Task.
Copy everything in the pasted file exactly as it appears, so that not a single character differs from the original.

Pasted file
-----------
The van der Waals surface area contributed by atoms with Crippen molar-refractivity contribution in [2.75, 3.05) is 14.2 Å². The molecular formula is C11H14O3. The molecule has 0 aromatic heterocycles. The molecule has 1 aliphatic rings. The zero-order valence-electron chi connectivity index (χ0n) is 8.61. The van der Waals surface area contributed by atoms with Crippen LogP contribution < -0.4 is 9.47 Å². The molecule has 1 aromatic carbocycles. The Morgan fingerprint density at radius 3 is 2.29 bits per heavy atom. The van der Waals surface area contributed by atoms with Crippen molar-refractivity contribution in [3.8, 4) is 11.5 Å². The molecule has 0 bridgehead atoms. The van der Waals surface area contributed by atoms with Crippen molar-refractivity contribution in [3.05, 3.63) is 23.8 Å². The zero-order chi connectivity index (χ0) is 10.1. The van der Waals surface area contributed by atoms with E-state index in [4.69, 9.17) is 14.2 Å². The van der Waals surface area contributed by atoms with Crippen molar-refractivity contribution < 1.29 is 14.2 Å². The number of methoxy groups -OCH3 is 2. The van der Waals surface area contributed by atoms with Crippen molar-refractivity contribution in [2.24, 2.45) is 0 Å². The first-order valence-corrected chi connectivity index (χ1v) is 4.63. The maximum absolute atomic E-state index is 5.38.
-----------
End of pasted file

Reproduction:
The van der Waals surface area contributed by atoms with Crippen molar-refractivity contribution in [2.75, 3.05) is 14.2 Å². The molecular formula is C11H14O3. The molecule has 0 aromatic heterocycles. The molecule has 1 aliphatic rings. The zero-order valence-electron chi connectivity index (χ0n) is 8.61. The van der Waals surface area contributed by atoms with Crippen LogP contribution < -0.4 is 9.47 Å². The molecule has 1 aromatic carbocycles. The Morgan fingerprint density at radius 3 is 2.29 bits per heavy atom. The van der Waals surface area contributed by atoms with Crippen molar-refractivity contribution in [3.8, 4) is 11.5 Å². The molecule has 0 bridgehead atoms. The van der Waals surface area contributed by atoms with Crippen molar-refractivity contribution in [3.05, 3.63) is 23.8 Å². The zero-order chi connectivity index (χ0) is 10.1. The van der Waals surface area contributed by atoms with E-state index in [4.69, 9.17) is 14.2 Å². The van der Waals surface area contributed by atoms with Crippen molar-refractivity contribution < 1.29 is 14.2 Å². The number of methoxy groups -OCH3 is 2. The van der Waals surface area contributed by atoms with Crippen molar-refractivity contribution in [2.24, 2.45) is 0 Å². The first-order valence-corrected chi connectivity index (χ1v) is 4.63. The maximum absolute atomic E-state index is 5.38.